Rep. Hunter accused of ethics violation for vape connections

Rep. Hunter has vaped on the House floor before. Is this accusation a little more serious?

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Congressman-Duncan-Hunter
Congressman Duncan Hunter / Facebook

A political group has accused California Congressman Duncan Hunter of being too close to the vaping industry, and asked the Office of Congressional Ethics to investigate Hunter.

The American Democracy Legal Fund (ADLF) — an organization founded by Hillary Clinton supporter David Brock — sent a letter to the ethics office complaining about Hunter’s “endorsement of private vaping products in blatant disregard of the House Ethics Rules.”

Hunter has become “too closely affiliated with the vaping industry, creating the appearance that he is accruing benefits and dispensing special favors for the industry,” says to the group’s complaint. The story was first reported by the San Diego Union-Tribune.

Rep. Hunter, a Republican from Alpine, CA, is a vaper himself, and has raised eyebrows in the past by vaping during Congressional hearings. His vaping in the U.S. House has given him the reputation as a showboat, and not all vaping advocates have been comfortable with the stunts.

During the 2016 Democratic primary elections, the organization filed ethics complaints against Clinton rival Sen. Bernie Sanders.

But Hunter has also introduced serious legislation that would address the issue of the FDA’s deeming regulations. HR 2194, the Cigarette Smoking Reduction and Electronic Vapor Alternatives Act, would modify the Family Smoking Prevention and Tobacco Control Act to force the FDA to reasonably regulate vaping products. (For more on this legislation, see our story from April.)

A Hunter spokesman told the Union-Tribune that the Congressman did nothing wrong. “Congressman Hunter appreciates and supports the fact that the vaping industry is focused on harm reduction, meaning that vaping is an important tool utilized by many people to help reduce the harmful habit of smoking,” Michael Harrison said.

According to the Union-Tribune, Hunter has received at least $39,461 since 2015 from donors connected to the vaping industry. He has also received donations from lobbyists representing the vape and tobacco industries.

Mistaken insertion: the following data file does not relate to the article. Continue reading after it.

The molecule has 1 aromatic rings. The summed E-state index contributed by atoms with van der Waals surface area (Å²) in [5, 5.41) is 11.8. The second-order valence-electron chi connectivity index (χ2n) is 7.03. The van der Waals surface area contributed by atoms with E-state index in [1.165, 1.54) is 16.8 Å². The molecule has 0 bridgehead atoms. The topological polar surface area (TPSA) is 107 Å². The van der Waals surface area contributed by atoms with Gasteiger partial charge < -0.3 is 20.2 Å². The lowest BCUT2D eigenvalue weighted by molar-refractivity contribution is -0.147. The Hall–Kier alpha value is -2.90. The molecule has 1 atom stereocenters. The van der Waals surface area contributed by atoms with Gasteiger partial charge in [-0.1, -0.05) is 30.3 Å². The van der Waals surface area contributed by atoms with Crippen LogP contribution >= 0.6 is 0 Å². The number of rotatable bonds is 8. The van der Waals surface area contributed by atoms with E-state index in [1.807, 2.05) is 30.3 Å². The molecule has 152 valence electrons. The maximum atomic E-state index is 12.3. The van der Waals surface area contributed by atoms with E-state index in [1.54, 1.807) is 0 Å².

The American Democracy Legal Fund is a partisan “watchdog” organization, supposedly dedicated to calling out abuses by Republicans (like Hunter). However, the group is best known for attacking any and all political opponents of Hillary Clinton. During the 2016 Democratic primary elections, the organization filed ethics complaints against Clinton rival Sen. Bernie Sanders. The group was also accused of leading a smear campaign against Sanders.

The ADLF is led by David Brock, a right-wing journalist who later switched sides and became an ally of the Clintons. He founded the liberal media watchdog site Media Matters for America, and later “super PAC’s” dedicated to raising funds for and promoting Hillary Clinton’s presidential runs.

Despite the ADLF’s commitment to ridding the House of the taint of Hunter’s vape connections, the group doesn’t seem bothered by the obscenely large political contributions to members of Congress and candidates from the pharmaceutical industry. That might be because ADLF founder David Brock doesn’t want to draw attention to the more than $2.3 million received by presidential candidate Hillary Clinton from pharma in 2016.

Jim McDonald

I spend most of my time studying the regulatory, legislative and scientific challenges to vaping, advocating for our right to exist, and talking with others who do the same. Consider me a source for information, and feel free to agree or disagree with anything I say. I love good coffee and sweet Michigan cherries. My childhood hero was Gordie Howe.

  • Jeff Kendall

    Excellent as always